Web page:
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Repo Chick

A spoiled heiress goes into the repossession biz and stumbles onto anti-golf vegan terrorists in helmer Alex Cox's goofy comedy.

With:
With: Jaclyn Jonet, Miguel Sandoval, Dei Zamora, Alex Feldman, Chloe Webb, Rosanna Arquette, Robert Beltran, Karen Black, Xander Berkeley, Frances Bay, Zahn McClarnon, Jenna Zablocki, Danny Arroyo, Jennifer Balgobin, Tom Finnegan, Linda Callahan, Alex Cox.

After being disinherited, a spoiled heiress goes into the repossession biz and stumbles onto anti-golf vegan terrorists in helmer Alex Cox’s goofy comedy “Repo Chick.” Although moderately enjoyable if not taken too seriously, the pic will prove a sadly all-too-expected disappointment for those anticipating a sequel to match Cox’s much-loved 1984 cult hit, “Repo Man.” Shot almost entirely using green screens to situate characters in a world of toy train sets and animation, “Chick” makes a cheeky virtue of its low budget, but despite the occasional droll line, it hasn’t quite got the horsepower to break out of limited distribution.

A wacky blend of leftist, anti-establishment politics, eye-searing colors, outre costumes and manic overacting, “Repo Chick” could be likened to what you would get if Michael Moore directed an episode of Nick Jr.kiddie series “Lazy Town.” In other words, it’s fun but all over the map, an oddity that will prove an acquired taste for some, but way too annoying for others. Only in glimpses do the sparkle, snap and dry ironic wit that made “Repo Man” such a pleasure shine through in helmer Cox’s self-penned script.

The plot kicks off with bratty, Paris Hiltonian heiress Pixxi de la Chasse (Jaclyn Jonet) being disinherited by her family (played by Xander Berkeley, Frances Bay and Karen Black) after one too many joyrides without a driver’s license and public dalliances with boy-band backup dancers. Her only way back into the family’s good graces is to prove she can knuckle down and fend for herself with a real job.

When repo outfit Velvet Glove Acceptance Corp. seizes Pixxi’s wheels, she sweet-talks owner Aguas (Robert Beltran) and his associate Arizona Grey (Cox regular Miguel Sandoval) into employing her. The state of the current economy means there’s plenty of biz for repo men these days, and she does an ace job with her first gig, evicting some Freddie Mac loan defaulters.

Unfortunately, for reasons too complicated to explain, the pic morphs halfway through into a thriller spoof, as Pixxi goes in pursuit of a stolen antique train that’s being used to carry missiles by a gang of environmental terrorists. The terrorists’ ultimate demands are for the President of the United States to close all golf courses (providing the opportunity for a ranting message against the wastefulness of golf), ban the sport entirely and also make the entire government go vegan.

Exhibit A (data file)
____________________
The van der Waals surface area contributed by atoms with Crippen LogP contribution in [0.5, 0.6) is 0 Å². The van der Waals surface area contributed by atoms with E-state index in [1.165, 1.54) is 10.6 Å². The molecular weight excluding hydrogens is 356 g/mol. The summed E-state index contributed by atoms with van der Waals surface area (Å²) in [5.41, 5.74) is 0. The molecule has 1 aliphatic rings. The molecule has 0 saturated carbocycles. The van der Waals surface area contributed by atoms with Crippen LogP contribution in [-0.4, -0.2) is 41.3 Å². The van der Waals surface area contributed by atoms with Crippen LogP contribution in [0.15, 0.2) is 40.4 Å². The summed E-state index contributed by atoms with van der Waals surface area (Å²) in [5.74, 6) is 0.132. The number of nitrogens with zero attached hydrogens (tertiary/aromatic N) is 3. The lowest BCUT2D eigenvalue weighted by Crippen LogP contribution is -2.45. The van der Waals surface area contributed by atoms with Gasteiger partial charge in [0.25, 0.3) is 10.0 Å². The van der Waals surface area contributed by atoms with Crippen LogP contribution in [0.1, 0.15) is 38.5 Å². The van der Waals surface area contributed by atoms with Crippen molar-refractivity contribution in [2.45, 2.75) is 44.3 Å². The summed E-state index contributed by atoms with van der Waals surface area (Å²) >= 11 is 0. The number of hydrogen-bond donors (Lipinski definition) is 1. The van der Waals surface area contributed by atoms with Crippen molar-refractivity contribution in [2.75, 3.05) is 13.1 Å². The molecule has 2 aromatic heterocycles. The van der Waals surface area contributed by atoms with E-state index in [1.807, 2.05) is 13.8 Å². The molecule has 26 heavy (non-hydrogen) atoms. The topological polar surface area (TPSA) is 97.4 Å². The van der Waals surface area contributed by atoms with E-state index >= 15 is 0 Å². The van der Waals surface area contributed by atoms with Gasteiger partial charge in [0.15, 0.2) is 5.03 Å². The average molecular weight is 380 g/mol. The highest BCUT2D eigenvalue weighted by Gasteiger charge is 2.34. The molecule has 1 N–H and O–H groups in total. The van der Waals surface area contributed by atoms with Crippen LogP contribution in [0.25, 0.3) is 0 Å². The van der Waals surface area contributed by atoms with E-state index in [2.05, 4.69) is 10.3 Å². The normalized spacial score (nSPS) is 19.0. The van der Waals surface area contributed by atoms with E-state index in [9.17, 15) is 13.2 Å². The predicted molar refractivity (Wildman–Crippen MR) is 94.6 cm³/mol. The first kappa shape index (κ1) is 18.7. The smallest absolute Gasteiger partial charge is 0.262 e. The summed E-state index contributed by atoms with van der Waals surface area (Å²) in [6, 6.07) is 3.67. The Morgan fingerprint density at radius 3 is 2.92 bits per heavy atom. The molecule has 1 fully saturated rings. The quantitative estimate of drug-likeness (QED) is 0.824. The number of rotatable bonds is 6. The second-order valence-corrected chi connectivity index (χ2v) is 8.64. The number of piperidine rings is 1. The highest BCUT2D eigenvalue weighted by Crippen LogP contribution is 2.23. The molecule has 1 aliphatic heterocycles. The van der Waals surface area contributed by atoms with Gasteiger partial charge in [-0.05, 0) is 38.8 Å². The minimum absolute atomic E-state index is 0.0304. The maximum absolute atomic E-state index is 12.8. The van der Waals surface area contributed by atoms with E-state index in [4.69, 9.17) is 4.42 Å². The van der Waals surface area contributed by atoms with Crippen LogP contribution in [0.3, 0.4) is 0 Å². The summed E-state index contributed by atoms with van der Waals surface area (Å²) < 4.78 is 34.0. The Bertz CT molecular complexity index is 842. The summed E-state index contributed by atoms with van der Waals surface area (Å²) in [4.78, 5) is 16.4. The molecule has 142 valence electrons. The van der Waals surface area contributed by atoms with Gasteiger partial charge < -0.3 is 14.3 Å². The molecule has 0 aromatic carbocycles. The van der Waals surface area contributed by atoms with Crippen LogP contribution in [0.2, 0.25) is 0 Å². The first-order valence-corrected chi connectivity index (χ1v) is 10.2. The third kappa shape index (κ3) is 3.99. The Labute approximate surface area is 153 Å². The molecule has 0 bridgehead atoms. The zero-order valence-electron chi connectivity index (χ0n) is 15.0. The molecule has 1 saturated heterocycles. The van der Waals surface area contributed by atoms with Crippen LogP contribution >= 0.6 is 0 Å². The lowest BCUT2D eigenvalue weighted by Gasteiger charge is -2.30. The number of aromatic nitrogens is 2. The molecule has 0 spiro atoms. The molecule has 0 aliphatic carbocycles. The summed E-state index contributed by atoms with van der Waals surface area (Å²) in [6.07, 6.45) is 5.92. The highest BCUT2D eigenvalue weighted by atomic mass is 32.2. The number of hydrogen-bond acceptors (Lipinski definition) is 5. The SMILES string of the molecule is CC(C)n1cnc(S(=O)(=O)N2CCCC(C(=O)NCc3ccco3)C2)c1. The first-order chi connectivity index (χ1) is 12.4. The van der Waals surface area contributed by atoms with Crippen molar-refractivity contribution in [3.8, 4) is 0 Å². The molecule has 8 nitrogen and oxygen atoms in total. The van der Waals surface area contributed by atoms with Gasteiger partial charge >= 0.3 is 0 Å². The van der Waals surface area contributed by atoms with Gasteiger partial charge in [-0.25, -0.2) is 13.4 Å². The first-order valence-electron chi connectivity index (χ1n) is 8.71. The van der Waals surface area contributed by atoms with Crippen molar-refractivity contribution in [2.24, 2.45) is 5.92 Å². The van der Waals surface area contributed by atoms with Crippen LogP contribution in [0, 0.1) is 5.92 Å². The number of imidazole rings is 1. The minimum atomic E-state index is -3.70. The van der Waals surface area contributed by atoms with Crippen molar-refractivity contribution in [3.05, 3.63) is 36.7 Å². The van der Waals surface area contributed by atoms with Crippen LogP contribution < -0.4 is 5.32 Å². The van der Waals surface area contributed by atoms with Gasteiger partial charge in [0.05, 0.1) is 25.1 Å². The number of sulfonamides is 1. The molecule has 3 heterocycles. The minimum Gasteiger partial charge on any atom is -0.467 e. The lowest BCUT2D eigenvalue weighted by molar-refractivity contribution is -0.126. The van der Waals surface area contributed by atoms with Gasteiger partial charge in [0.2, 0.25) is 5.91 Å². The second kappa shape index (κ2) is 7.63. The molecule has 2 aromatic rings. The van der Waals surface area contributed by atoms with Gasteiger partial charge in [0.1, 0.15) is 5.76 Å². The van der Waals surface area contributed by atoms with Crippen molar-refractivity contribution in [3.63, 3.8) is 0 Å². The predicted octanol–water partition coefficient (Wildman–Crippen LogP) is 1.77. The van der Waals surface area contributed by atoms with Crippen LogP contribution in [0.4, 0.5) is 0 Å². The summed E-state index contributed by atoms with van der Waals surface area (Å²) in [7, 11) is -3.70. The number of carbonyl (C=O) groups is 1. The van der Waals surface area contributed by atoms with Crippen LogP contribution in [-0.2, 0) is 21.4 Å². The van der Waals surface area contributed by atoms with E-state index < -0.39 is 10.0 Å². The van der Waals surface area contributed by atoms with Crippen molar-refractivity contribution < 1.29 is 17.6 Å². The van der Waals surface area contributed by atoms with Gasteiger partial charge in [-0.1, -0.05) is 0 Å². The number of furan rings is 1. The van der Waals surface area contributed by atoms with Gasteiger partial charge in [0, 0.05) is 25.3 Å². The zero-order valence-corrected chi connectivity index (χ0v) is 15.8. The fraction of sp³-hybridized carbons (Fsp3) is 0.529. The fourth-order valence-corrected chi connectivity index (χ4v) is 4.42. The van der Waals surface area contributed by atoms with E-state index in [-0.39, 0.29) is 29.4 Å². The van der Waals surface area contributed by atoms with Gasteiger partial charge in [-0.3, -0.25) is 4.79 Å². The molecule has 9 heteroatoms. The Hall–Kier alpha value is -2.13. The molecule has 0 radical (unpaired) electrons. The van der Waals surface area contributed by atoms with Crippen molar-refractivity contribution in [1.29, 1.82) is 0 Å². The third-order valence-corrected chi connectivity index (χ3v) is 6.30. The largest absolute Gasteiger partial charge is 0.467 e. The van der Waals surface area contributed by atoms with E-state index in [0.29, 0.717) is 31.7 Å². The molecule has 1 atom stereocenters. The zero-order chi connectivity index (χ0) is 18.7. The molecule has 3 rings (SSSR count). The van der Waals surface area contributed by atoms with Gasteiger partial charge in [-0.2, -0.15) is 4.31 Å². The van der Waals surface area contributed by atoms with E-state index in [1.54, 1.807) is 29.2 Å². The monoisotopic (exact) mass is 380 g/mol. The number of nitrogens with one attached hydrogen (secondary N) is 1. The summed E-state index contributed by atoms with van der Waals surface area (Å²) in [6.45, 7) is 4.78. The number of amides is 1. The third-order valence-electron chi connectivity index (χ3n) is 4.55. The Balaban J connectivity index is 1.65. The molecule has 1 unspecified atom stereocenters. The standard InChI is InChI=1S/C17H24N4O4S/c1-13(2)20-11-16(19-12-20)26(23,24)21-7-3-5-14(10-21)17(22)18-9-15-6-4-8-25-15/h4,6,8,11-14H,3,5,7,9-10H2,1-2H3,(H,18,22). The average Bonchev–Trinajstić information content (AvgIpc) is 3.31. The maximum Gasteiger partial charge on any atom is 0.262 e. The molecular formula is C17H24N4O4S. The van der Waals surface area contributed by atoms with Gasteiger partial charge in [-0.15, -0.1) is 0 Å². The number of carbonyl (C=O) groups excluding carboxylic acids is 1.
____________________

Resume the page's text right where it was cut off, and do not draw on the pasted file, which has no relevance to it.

Thesp ensemble (many of whom, like Sandoval, are not just Cox veterans but original cast members from “Repo Man”) gamely throw themselves into the pic’s crazy whirl and inject sufficient manic energy to make it all seem like a harmless, diverting lark. But it’s only when a genuinely funny gag comes along (for instance, when an answering machine intones it has “39 angry messages. Angry message one … “) that you realize how few and far between the laughs have been.

A little post-Venice editing might lend the pic more zip, although it’s hard to see where cuts wouldn’t make the plot even more baffling. Other tech credits are cheap if cheerful.

Repo Chick

Production: A Collateral Image Project, Industrial Entertainment production, in association with BBC Films, Defilm, Paper Street. (International sales: Absurda, Irvine, Calif.) Produced by Alex Cox, Eric Bassett, Daren Hicks, Simon Tams, Benji Kohn, Austin Stark, Bingo Gubelmann. Executive producers, Ken Meyer, Tod Davies, Chris Papavasiliou. Directed, written, edited by Alex Cox.

Crew: Camera (color/B&W, HD), Steven Fierberg; music, Dan Wool, Kid Carpet; production designer, Nick Plotquin; art director, Aaron Meziere; costume designer, Alexis Scott; sound (Dolby Digital), Zsolt Magyar; sound designer, Richard Beggs; visual effects supervisor, Eric Leven. Reviewed at Venice Film Festival (Horizons), Sept. 8, 2009. Running time: 91 MIN.

With: With: Jaclyn Jonet, Miguel Sandoval, Dei Zamora, Alex Feldman, Chloe Webb, Rosanna Arquette, Robert Beltran, Karen Black, Xander Berkeley, Frances Bay, Zahn McClarnon, Jenna Zablocki, Danny Arroyo, Jennifer Balgobin, Tom Finnegan, Linda Callahan, Alex Cox.

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